Maui Coronavirus Updates

Hawai‘i’s Health Care System has Stabilized: Easing of COVID-19 Restrictions for O‘ahu

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Governor David Ige. PC: Office of Gov. Ige. (File Oct. 1, 2021.)

Governor Announces “Easing some restrictions in a very measured way”

Governor David Ige joined Health Care leaders and Honolulu Mayor Rick Blangiardi in announcing the easing of some COVID-19 restrictions on the island of Oʻahu. This includes allowing up to 1,000 attendees for outdoor seated entertainment (including UH football games), 500 attendees for indoor seated entertainment, and more, with safety measures in place.

Gov. Ige said the easing of restrictions is a direct result of the community working together in the best interest of public health and safety, but emphasized that it is not an “all clear,” saying “the pandemic is far from over.”

“The pandemic is far from finished in Hawaiʻi, in the nation, and around the world. Many members of our community–our family members, friends, neighbors and colleagues are still severely iill, still hospitalized, and sadly some are still dying,” said Gov. Ige. “However, from input from our epidemiologists and public health specialists, we continue to determine the amount of risk we can accept in easing some restrictions in a very measured way,” said Gov. Ige.

“For the past 18 months, our Department of Health, our public health partners, the County mayors and I have been focused on protecting the health and well-being of our community during this COVID-19 pandemic,” said Gov. Ige. “To this end we’ve made decisions based on the disease burden in our community, daily new case counts, test positivity rates, resource capacity such as health care staffing, emergency department capacity, oxygen, and the number of available hospital bed and ICU units. And we’ve been successful,” he said.

“If the past few weeks have shown us anything, it’s that preventive measures work. Together we have done better than just about every other state in the nation per capita for limiting COVID illness and death,” said Gov. Ige.


Gov. Ige said the goal now, is to manage the healthcare and public health infrastructure and the continued presence of COVID-19 with “prudent risk taking,” while building back the economy and a more healthy balance.

“Our ability to move forward will depend on changes in the virus and more importantly, all of us continuing to do our part to keep our community safe,” said Gov. Ige, noting that the statewide mask mandate indoors remains in place.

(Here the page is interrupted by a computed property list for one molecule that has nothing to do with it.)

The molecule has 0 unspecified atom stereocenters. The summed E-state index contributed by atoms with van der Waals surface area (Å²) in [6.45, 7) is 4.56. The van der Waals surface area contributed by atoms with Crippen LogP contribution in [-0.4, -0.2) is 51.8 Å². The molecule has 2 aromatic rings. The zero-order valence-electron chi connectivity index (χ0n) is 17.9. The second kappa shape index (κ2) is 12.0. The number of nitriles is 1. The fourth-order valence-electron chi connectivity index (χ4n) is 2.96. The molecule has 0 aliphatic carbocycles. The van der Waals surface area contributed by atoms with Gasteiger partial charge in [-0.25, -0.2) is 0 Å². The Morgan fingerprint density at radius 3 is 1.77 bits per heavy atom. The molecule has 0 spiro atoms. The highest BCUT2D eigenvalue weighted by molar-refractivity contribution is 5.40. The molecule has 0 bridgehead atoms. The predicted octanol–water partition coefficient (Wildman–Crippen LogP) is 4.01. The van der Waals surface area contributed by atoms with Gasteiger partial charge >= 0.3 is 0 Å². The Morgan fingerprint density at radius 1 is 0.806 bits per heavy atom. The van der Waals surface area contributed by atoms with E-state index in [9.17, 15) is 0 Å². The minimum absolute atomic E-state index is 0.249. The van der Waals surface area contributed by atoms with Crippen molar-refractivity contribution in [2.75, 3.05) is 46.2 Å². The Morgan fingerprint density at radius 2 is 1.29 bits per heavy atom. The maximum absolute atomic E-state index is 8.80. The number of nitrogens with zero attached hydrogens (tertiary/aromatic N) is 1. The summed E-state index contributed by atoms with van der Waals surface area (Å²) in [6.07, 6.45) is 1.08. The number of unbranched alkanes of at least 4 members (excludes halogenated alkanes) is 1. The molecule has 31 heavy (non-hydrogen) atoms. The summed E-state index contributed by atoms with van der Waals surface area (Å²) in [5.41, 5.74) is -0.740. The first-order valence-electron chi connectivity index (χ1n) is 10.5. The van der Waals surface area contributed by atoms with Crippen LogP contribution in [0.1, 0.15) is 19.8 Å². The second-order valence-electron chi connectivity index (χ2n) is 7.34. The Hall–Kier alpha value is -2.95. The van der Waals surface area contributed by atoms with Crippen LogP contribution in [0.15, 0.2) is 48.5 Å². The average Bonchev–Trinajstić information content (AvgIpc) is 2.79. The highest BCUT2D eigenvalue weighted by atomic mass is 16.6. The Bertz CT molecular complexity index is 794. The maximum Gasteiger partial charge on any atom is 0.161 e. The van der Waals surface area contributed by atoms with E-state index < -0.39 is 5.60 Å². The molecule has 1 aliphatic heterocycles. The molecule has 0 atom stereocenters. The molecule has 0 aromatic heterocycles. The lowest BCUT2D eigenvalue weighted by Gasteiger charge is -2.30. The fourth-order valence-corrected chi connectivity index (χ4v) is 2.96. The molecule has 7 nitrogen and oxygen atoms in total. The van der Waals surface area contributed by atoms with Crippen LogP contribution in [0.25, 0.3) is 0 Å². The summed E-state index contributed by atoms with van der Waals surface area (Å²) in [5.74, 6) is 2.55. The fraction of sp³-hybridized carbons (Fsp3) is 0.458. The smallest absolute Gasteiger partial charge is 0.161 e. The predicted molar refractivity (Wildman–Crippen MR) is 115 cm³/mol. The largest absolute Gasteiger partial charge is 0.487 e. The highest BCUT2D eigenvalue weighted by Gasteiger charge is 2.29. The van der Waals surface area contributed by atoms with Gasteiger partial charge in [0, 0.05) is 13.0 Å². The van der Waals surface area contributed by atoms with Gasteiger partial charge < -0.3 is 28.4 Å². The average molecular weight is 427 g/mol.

The state also has social gathering limits of not more than 10 indoors and 25 outdoors; and the state’s Safe Travels program remains in place.

“We are still requiring state and county workers, and anyone entering state facilities to be fully vaccinated, or tested regularly,” said Gov. Ige.

“In reality, there is no simple metric that we can use to determine when it’s appropriate to ease restrictions,” he said. “This is a complex equation that requires multiple considerations. Vaccinations is one of them, and we continue to emphasize that the best way out is to get vaccinated.”


To date, 69.3% of the population in Hawaiʻi has completed vaccination, and 77.5% have initiated the process.

Hawaiʻi’s Health Care System has Stabilized

“The health care system has stabilized,” said Gov. Ige. “In general, the number of active cases in the community has dropped from well over 11,000 right before Labor Day to 3,500 today. Case numbers are down significantly from the peak that we saw heading into that Labor Day weekend, when we experienced on average more than 900 new cases each and every day. Our seven day average of new cases is trending downward, and for the first time since late July, has finally dipped below 200. The test positivity rate is also trending downward from a high of almost 8.5% to 3% today. All of these factors and more go into making decisions moving forward,” said Gov. Ige.

“Before the pandemic began, Hawaiʻi’s hospitals frequently had high occupancy rates, and were busy caring for people requiring all types of health care,” said Hilton Raethel, president/CEO of the Healthcare Association of Hawaiʻi. “The pandemic, and especially the recent COVID surge stretched and stressed Hawaiʻi’s health care resources. We worked with FEMA, the Hawaiʻi Department of Health and HI-EMA to bring in 700 out of state clinical staff to support our hospitals.”